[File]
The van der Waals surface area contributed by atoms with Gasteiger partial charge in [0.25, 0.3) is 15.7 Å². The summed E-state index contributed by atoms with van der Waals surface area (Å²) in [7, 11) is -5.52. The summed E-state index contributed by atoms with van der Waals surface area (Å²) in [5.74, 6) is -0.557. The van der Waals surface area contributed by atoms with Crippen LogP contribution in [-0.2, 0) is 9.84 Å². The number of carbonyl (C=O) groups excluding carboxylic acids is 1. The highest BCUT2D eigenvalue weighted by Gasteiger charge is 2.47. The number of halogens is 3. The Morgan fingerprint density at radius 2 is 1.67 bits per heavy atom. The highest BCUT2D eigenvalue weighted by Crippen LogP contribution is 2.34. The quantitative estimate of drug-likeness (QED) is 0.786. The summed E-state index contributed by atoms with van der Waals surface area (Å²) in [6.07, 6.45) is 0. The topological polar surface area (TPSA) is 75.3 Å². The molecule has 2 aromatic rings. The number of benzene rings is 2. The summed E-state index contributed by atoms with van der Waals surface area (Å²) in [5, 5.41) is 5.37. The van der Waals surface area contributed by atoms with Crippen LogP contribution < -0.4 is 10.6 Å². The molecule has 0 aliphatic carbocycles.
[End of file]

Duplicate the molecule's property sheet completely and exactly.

The van der Waals surface area contributed by atoms with Gasteiger partial charge in [0.25, 0.3) is 15.7 Å². The summed E-state index contributed by atoms with van der Waals surface area (Å²) in [7, 11) is -5.52. The summed E-state index contributed by atoms with van der Waals surface area (Å²) in [5.74, 6) is -0.557. The van der Waals surface area contributed by atoms with Crippen LogP contribution in [-0.2, 0) is 9.84 Å². The number of carbonyl (C=O) groups excluding carboxylic acids is 1. The highest BCUT2D eigenvalue weighted by Gasteiger charge is 2.47. The number of halogens is 3. The Morgan fingerprint density at radius 2 is 1.67 bits per heavy atom. The highest BCUT2D eigenvalue weighted by Crippen LogP contribution is 2.34. The quantitative estimate of drug-likeness (QED) is 0.786. The summed E-state index contributed by atoms with van der Waals surface area (Å²) in [6.07, 6.45) is 0. The topological polar surface area (TPSA) is 75.3 Å². The molecule has 2 aromatic rings. The number of benzene rings is 2. The summed E-state index contributed by atoms with van der Waals surface area (Å²) in [5, 5.41) is 5.37. The van der Waals surface area contributed by atoms with Crippen LogP contribution < -0.4 is 10.6 Å². The molecule has 0 aliphatic carbocycles.